The same goes for Google going on about out of print books - anyone can now scan in their old books and sell em digitally (add max of 30 to 50 quid to convert into any e-reader format). You don;t need Amazon or Google to find or sell you Fly Fishing by J R Hartley.. you can buy it from him and he will get most of the money (paypal can have its three or four percent!!). Or his relatives will for 70 years after his death.

 

Don't need Google to find it? Well, I'm a lot more likely to find it on Google than I am on concertina.net. And when I do, I can still buy it from Hartley!

 

Hurrah for JK Rowling screwing publishers and distributors and only allowing her new e-offering to be bought from HER site. She too can now sell for thruppence or nowt to primary school kids and charge Mr Grossfinger a 100 quid. That is the true power for creative commoners such as writers, composers, peformers especially those starting their careers...

have to halt.......!

 

This I can get on board with. Except the part where she still has to pay royalties to her publisher. =(

 

A mate has just had a terrible PC virus from Spotify (to which his son subscribed him as a birthday prezzie).

 

I don't know much about that... I'm told Spotify doesn't work for us Amerikosy. But I hope he gets better!

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You think Creative Commons was made by rich people? Try all of copyright.

 

Don't want to get into more commentary on this but that 'such as exceptions and limitations to copyright law like fair dealing.' phrase is part of US usage which led to Google rights grab. Can you really opt out of a burglary? Judge Chin decided that Google had burgled.....

 

I'm not sure what you mean by this... "fair dealing" is strictly a UK thing. US has "fair use", but that's not the same.

 

If a rightsholder wants to charge Macdo a million dollars to use a jingle and allow schoolkids and amateur players to pay thruppence or nothing then he can licenSe them with an appropriate licenCe to do so.

 

It's nice to imagine that's how it would be. But the only "rightsholder" MacDonalds is likely to negotiate with is the multi-billion dollar record corporation that holds the rights as part of the artist's contract. Not only that, but the record company is going to tell MacDonalds which songs they ought to use, depending on which artists they want to make popular.

 

The same goes for Google going on about out of print books - anyone can now scan in their old books and sell em digitally (add max of 30 to 50 quid to convert into any e-reader format). You don;t need Amazon or Google to find or sell you Fly Fishing by J R Hartley.. you can buy it from him and he will get most of the money (paypal can have its three or four percent!!). Or his relatives will for 70 years after his death.

 

Don't need Google to find it? Well, I'm a lot more likely to find it on Google than I am on concertina.net. And when I do, I can still buy it from Hartley!

 

Hurrah for JK Rowling screwing publishers and distributors and only allowing her new e-offering to be bought from HER site. She too can now sell for thruppence or nowt to primary school kids and charge Mr Grossfinger a 100 quid. That is the true power for creative commoners such as writers, composers, peformers especially those starting their careers...

have to halt.......!

 

This I can get on board with. Except the part where she still has to pay royalties to her publisher. =(

 

 

Just to clarify - the quote on fair dealing is from Creative Commons own text - Creative Commons is registered in Massachusetts.

Lawrence Lessig was a prime mover.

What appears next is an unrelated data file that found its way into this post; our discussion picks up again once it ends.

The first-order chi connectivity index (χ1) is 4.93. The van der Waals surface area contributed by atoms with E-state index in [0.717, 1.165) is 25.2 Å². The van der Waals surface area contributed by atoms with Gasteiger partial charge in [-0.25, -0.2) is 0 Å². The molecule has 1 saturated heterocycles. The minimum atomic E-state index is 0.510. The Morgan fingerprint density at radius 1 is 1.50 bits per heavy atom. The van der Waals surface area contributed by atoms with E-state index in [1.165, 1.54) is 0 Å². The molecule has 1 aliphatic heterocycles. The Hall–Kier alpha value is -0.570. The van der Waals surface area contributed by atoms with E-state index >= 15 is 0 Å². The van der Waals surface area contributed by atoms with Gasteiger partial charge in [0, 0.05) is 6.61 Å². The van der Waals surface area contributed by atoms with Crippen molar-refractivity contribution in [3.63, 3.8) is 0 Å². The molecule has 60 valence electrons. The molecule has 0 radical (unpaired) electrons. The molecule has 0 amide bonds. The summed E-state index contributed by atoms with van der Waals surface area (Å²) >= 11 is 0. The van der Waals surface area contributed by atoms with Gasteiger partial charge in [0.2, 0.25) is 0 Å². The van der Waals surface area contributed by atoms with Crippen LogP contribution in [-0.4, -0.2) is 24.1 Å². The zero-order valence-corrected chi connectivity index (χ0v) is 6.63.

"Our licenses do not affect freedoms that the law grants to users of creative works otherwise protected by copyright, such as exceptions and limitations to copyright law like fair dealing."

 

It is not a UK thing.

 

The fair use concept came into existence in the UK in certain areas and meant, grosso modo, you could quote just one or maybe two paras without seeking permissions (a licence) and attributing them to the original source. It was primarily for the newspaper/news agency business. That is why you will still see snippets in newspapers on Monday morning of stories the opposition beat them with over the weekend.

Those who have had to check material for legal issues would also have checked to make sure that very limited fair use was kept to - believe me. :ph34r:

 

The point on JK Rowling about royalties may well be the case for her earlier books with Bloomsbury - depending what rights she licensed to them. I suspect she/her lawyers kept electronic rights on any new books for her new e-operation.

 

BB -if Google has nicked and is flogging the 1918 book - you have them by the S&Cs -- threaten them with court and get some money off them for theft. Judge Chin will back you. Some authors are preparing cases against Google outside the US.

 

See Lamartiniere vs Google case last year. 300k Euro fine and 10k euroa a day till they removed the digitised book.

http://www.web-libre.org/breves/Google-Books,11586.html

 

See (you have his permission LoL) Hoffman claiming back 27,000 sterling:

http://www.epuk.org/The-Curve/491/enforcing-your-copyright

 

Remember on your distributors point: digital allows creators to slash down the role of middlemen. Dont mind em getting 10 per cent but not the 90 per cent that gets taken along the chain.

 

The point was not about buying from or through Google (which gets a cut on sales which is why google books has selling links).

it is that there are many search engines out there.........

http://www.readwriteweb.com/archives/top_100_alternative_search_engines.php

 

I do not use Google....... or its gmail because it monitors all your email and searches.

Do NOT give away your intellectual property rights - full stop. License them out for limited periods.

That is why your comment does not quite convey what I was trying to suggest;:

"rightsholder" MacDonalds is likely to negotiate with is the multi-billion dollar record corporation that holds the rights as part of the artist's contract.